Super Bugs And How They May Threaten the Human Race


bug.jpgThe New Yorker ran an excellent piece on the rise of super bacteria and their resistance to antibioticsJerome Groopman argues that hospitals are breeding grounds for “super bugs” and that Doctors have been too quick to prescribe antibiotics (which only help bacteria assimilate and fight off treatments). 

Here’s a brilliant description of how a particular bacteria adapts to antibiotics:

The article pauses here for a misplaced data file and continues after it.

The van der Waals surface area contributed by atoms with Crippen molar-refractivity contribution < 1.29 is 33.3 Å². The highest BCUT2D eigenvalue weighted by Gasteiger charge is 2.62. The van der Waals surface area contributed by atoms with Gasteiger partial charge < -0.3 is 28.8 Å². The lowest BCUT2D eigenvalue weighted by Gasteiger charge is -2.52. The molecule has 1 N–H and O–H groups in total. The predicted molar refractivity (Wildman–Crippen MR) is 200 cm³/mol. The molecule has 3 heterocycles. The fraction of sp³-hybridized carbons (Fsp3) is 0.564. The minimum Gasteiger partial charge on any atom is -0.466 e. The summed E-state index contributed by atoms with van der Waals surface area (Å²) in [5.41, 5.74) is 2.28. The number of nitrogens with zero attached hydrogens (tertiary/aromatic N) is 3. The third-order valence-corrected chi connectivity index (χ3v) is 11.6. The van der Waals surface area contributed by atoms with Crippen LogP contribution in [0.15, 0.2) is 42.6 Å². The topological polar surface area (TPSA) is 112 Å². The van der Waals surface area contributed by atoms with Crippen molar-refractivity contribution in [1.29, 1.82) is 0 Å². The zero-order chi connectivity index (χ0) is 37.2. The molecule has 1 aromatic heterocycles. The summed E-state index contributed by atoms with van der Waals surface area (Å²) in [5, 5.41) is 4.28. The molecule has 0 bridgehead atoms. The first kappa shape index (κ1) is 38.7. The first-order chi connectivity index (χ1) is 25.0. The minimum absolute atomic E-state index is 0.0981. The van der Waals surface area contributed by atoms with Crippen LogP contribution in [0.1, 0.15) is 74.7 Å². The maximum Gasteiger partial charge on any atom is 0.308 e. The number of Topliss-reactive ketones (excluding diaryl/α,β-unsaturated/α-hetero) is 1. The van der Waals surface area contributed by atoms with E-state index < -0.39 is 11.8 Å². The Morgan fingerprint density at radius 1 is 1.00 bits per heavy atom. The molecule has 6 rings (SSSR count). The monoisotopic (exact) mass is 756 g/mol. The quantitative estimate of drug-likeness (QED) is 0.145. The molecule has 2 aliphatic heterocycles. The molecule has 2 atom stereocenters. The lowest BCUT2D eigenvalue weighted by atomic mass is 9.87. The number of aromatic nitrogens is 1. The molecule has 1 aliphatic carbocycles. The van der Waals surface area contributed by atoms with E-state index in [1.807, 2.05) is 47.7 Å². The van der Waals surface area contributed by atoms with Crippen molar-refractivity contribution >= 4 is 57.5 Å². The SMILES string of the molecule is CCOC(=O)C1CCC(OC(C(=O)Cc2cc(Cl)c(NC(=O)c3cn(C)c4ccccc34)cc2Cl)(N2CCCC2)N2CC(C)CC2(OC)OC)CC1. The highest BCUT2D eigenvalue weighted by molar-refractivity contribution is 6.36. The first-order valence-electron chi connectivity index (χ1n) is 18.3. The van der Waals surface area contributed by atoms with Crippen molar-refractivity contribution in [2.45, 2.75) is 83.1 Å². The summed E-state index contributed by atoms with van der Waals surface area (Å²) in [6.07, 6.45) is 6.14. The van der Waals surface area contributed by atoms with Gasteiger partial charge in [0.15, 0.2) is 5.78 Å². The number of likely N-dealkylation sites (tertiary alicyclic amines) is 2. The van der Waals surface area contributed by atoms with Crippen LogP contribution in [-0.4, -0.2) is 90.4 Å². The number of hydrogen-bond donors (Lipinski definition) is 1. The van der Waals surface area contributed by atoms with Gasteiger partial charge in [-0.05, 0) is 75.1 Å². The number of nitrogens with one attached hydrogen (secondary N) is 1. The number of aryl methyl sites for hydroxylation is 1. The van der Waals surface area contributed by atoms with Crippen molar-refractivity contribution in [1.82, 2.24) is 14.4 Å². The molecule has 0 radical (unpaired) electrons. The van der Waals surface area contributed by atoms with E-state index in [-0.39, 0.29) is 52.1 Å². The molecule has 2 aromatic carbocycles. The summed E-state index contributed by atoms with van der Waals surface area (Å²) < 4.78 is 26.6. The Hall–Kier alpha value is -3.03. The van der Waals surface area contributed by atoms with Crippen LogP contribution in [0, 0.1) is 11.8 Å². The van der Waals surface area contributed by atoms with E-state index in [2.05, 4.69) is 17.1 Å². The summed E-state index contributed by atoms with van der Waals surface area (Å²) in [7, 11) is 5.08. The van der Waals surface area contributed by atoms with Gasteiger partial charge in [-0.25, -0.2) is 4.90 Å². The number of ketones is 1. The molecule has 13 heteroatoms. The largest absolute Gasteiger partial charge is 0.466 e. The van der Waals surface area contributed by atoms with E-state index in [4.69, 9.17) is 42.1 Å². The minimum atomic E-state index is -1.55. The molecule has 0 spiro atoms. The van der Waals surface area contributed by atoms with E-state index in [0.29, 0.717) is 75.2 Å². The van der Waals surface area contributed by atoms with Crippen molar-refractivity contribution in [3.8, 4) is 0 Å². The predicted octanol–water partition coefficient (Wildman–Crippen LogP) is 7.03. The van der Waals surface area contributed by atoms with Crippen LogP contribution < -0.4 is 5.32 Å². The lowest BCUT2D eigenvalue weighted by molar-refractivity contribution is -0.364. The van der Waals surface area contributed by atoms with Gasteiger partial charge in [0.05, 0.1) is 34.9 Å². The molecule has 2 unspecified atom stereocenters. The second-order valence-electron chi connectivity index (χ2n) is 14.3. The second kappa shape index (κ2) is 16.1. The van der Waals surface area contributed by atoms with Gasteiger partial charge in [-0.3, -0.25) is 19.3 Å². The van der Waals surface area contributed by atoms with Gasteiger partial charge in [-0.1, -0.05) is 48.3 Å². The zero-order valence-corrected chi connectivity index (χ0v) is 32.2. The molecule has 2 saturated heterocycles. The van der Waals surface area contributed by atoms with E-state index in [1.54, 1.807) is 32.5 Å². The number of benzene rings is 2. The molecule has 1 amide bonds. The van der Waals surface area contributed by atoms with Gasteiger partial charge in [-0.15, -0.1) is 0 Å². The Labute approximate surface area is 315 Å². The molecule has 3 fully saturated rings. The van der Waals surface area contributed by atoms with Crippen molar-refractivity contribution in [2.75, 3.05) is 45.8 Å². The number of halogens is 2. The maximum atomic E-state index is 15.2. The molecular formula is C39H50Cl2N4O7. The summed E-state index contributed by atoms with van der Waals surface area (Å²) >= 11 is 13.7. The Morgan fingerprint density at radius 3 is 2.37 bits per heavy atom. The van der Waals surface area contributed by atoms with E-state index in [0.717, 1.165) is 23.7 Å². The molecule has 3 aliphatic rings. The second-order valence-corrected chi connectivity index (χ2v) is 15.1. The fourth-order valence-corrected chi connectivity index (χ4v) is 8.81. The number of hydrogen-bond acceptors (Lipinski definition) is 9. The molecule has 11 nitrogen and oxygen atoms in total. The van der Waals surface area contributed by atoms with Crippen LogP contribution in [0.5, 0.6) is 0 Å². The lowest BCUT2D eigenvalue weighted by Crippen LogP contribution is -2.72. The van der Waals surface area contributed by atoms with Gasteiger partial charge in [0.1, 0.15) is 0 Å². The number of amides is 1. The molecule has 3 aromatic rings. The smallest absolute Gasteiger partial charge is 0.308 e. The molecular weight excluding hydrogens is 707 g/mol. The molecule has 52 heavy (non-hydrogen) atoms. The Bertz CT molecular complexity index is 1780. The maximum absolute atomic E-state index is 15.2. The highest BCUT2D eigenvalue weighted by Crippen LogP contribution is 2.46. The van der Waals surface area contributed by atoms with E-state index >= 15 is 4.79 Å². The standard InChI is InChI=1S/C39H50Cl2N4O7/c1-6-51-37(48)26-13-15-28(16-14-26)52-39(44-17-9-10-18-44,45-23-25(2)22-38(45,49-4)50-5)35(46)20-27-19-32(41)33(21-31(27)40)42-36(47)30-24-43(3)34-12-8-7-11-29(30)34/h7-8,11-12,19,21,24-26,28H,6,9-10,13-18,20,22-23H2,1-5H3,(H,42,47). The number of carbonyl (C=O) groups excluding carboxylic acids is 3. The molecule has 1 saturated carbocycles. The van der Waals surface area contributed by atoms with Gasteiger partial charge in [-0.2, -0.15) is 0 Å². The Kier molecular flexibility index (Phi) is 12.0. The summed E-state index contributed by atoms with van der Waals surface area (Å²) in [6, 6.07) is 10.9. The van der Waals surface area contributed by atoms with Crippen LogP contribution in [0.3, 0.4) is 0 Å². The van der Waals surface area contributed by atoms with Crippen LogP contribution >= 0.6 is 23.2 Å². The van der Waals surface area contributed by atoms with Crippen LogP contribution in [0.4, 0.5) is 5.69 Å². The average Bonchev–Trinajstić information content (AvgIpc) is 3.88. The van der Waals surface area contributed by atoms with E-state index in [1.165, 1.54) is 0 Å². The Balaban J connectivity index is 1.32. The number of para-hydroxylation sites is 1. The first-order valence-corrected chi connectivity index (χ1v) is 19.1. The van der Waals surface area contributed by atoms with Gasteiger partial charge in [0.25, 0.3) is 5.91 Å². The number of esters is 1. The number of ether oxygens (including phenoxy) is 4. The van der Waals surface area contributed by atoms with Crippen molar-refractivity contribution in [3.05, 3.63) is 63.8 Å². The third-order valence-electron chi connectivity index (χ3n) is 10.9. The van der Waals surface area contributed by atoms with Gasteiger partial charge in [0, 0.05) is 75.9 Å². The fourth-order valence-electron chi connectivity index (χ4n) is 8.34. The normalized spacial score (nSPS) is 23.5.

In April, I visited Dr. Stuart Levy, at Tufts University School of Medicine. Levy is a researcher-physician who has made key discoveries about how bacteria become resistant to antibiotics. In addition to the natural cell envelope of Klebsiella, Levy outlined three primary changes in bacteria that make them resistant to antibiotics. Each change involves either a mutation in the bacterium’s own DNA or the importation of mutated DNA from another. (Bacteria can exchange DNA in the form of plasmids, molecules that are shared by the microbes and allow them to survive inhibitory antibiotics.) First, the bacteria may acquire an enzyme that can either act like a pair of scissors, cutting the drug into an inactive form, or modify the drug’s chemical structure, so that it is rendered impotent. Thirty years ago, Levy discovered a second change: pumps inside the bacteria that could spit out the antibiotic once it had passed through the cell wall. His first reports were met with profound skepticism, but now, Levy told me, “most people would say that efflux is the most common form of bacterial resistance to antibiotics.” The third change involves mutations that alter the inner contents of the microbe, so that the antibiotic can no longer inactivate its target.



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